Sunday 4 December 2016

Siege won't alter plan to send extra Irish soldiers to the region

Ralph Riegel, Sarah Collins and Kevin Doyle

Published 21/11/2015 | 02:30

Defence Forces troops on a training exercise
Defence Forces troops on a training exercise

Ireland will push ahead with plans to send dozens of extra troops to Mali despite the hotel siege that left at least 27 dead.

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Officials from the Department of Defence have already met with the French Ambassador to discuss ways of providing cover for French soldiers who are likely to be recalled from overseas UN missions to focus on domestic security.

Defence Minister Simon Coveney said Ireland was ready to help "a close neighbour and friend" in the wake of the attack on Paris by Isil.

Ten Irish troops who are based in Mali were all safe after a day which saw more than 170 people taken hostage in Bamako's Radisson Blu hotel.

The Department of Foreign Affairs is advising Irish citizens not to travel to Mali.

Mr Coveney, who stayed in the hotel when he visited troops earlier this year, said that the incident would not change the Government's attitude towards expanding our peace-keeping presence. "We have been doing what is called a reconnaissance in terms of Mali to look at whether we could increase our presence there," he confirmed.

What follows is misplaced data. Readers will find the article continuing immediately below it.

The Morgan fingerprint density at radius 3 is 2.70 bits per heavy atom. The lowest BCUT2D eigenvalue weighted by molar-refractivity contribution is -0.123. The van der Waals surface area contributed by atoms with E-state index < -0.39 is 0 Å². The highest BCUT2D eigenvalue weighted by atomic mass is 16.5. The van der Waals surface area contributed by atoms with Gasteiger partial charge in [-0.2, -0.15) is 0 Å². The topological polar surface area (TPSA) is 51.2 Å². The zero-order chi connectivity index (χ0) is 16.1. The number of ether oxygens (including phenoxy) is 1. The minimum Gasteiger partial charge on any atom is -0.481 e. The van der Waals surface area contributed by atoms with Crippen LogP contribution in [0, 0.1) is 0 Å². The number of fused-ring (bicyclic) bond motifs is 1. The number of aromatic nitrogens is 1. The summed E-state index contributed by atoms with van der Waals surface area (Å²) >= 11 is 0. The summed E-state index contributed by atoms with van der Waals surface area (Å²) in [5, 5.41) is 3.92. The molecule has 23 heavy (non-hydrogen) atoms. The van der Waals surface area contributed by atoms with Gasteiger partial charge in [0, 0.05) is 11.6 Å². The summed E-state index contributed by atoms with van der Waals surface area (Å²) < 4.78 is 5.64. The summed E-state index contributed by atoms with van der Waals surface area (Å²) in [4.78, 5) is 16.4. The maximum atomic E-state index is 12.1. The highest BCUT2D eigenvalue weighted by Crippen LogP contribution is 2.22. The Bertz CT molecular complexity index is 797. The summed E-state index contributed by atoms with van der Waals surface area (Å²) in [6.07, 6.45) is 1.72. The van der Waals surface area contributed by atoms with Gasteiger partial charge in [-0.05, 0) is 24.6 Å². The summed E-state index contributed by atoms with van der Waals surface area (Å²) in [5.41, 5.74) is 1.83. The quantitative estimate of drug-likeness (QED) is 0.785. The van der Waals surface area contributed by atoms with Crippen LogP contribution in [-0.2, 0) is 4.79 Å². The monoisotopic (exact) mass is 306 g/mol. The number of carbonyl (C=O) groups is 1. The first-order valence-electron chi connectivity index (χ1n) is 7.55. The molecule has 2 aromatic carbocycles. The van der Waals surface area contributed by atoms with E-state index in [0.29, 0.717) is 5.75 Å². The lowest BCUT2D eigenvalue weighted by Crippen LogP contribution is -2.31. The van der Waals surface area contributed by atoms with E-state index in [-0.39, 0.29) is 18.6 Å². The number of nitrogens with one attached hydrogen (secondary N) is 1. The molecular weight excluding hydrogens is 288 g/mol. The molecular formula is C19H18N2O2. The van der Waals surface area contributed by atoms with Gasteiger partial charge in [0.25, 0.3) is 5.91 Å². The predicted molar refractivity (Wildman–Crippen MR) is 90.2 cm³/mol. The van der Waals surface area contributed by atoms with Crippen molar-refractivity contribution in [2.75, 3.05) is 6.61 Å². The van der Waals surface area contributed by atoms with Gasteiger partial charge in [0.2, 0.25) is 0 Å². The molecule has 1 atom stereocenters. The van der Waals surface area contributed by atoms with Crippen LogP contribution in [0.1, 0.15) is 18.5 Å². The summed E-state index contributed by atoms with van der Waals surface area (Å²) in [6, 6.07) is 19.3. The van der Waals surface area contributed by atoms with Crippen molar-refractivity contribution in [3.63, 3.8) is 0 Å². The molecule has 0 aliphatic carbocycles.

Meanwhile, Irish citizens travelling to mainland Europe can expect tougher security checks as countries remain on high alert.

At an emergency meeting yesterday, EU justice and interior ministers agreed to start carrying out "systematic and obligatory" checks on anyone entering the 26-country visa-free Schengen zone. Justice Minister Frances Fitzgerald described the gathering as "sombre".

The wide-ranging deal reached at the emergency meeting includes more frequent and rigorous passport checks at the EU's external borders.

There was also a renewed push to unblock a stalled 2011 draft law that would force airlines to hand over information on passengers flying into and within the EU, despite concerns it amounts to mass surveillance.

EU countries will start sharing more regular intelligence on foreign fighters via a centralised Schengen database, which Ireland will join from next year - even though we are not a member of the Schengen zone.

Governments are also to clamp down on bitcoin, pre-paid cards and other anonymous ways to transfer money, and bring in new rules to combat arms smuggling.

Former justice minister Alan Shatter said yesterday that during his time in office he was aware of up to 40 Irish citizens who travelled to Syria to fight for Isil. He said there was "no moral principle which says you can be neutral" when it comes to a group who glory in death.

Irish Independent

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